Deciphering the cryptic cycling of methane in sediments of a coastal Wetland
Dr. Hari Vaidehi Narayanan, Dr. Koushik Roy, Mark Xiang
Principal Investigator: Dr. Alexander Hoffmann
2021.1 - Now
Objectives: Recent studies have provided the first evidence for the simultaneous microbial production and consumption of methane in the sulfate reduction zone of organic-rich sediments, a process named the "cryptic methane cycle." In this process, methane is proposed to be passed directly from methylotrophic methanogenesis to anaerobic oxidation of methane (AOM). However, little is known about the identity of the organisms involved, the trail of carbon from one metabolism to the other, or the environmental net result of the two processes. Our study will focus on sediments from the Carpinteria Salt Marsh Reserve, a productive coastal wetland in Southern California. We will apply radioisotope and stable isotope labeling of collected sediments and combine these methods with molecular probing and nanoscale secondary iron mass spectrometry to investigate cryptic methane cycling on the microbial level. Field measurements of methane emission rates and biogeochemical profiles of sediments along the salinity gradient of the salt marsh will provide information on factors that control cryptic methane cycling and methane release into the atmosphere. As a research assistant, I am involved in collecting sample from the field, slicing sediment cores, preparing media, culturing bacteria and archaea, running ion chromatography, etc.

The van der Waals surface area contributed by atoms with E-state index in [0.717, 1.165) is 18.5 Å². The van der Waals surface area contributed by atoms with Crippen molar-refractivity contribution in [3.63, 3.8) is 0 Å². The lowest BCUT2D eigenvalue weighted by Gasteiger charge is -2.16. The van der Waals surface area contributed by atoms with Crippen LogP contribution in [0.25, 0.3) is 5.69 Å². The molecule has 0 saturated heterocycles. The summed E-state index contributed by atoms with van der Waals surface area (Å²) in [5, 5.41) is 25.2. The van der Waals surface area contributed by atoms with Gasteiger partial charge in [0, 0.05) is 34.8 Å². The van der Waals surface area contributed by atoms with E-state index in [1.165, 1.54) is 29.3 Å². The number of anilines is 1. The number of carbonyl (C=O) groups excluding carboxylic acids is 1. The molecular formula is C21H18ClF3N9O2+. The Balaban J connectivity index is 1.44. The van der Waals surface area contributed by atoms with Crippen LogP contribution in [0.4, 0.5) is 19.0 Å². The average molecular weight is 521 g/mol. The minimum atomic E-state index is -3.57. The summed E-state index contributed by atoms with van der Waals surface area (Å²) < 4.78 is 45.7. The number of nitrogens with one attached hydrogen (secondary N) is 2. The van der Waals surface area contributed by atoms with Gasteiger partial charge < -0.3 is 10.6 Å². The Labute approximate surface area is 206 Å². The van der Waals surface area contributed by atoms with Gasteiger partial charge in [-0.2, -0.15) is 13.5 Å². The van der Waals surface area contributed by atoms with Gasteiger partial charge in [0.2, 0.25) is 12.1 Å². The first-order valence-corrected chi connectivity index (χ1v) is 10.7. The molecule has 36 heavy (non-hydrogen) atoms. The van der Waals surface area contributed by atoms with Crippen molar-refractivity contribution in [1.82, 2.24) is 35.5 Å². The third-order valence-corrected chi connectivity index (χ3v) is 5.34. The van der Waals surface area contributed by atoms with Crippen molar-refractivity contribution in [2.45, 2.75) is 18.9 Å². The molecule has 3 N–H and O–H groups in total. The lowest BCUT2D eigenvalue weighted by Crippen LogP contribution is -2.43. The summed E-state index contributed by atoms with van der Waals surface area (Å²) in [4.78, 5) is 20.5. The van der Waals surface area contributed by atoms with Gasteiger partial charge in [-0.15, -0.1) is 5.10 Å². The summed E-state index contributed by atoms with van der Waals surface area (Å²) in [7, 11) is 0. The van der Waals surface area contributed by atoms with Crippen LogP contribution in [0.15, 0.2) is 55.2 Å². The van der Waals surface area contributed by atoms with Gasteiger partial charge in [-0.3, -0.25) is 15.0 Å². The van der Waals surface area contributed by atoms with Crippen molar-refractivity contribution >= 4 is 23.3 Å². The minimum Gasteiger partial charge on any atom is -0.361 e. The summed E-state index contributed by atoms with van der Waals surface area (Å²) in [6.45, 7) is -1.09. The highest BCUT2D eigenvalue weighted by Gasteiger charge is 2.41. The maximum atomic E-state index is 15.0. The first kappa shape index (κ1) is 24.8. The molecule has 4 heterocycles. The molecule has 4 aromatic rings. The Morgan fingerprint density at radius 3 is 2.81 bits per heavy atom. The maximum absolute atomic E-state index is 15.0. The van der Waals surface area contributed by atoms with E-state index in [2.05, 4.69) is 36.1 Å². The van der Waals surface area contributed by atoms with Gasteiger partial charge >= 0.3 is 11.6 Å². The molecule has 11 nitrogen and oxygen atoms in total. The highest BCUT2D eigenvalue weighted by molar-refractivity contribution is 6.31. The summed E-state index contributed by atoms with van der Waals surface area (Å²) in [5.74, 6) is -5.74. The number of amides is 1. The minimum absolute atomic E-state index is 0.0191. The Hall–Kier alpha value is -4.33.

Detecting solid ferric oxide by liquid scintillation counting
Mentor: Sebastian Krause
Principal Investigator: Dr. Tina Treude
2019.2 - 2020.4
Objectives: Iron oxides have substantial effects on biochemical processes when coupled to organic matter degradation, due to their redox reactivity and ubiquitous presence in aquatic sediments. The oxidized form of iron, Fe (III) or ferric oxide, can be used to detect the anaerobic respiration and metabolic rate of prokaryotes in the iron reduction zone. Therefore, it is important to quantify oxidized iron in aquatic sediments, which usually exists as Fe2O3 in solid form. However, ferric oxide is insoluble in water due to its +3 oxidation state, because water molecules are not strong enough to dissociate the bonds between the Fe3+ and O2- ions. It is thus difficult to determine Fe(III) using traditional techniques like spectrophotometry. The fact that ferric oxide exists in various mineral species with different compositions, including hematite, maghemite, etc., further complicates the pretreatment procedure. This study is inspired by a suspicious result in a monthly radiation survey by liquid scintillation counting (LSC), and aims to test a potential method that quantitatively measures solid ferric oxide and to establish a corresponding standard curve consistent through most mineral species.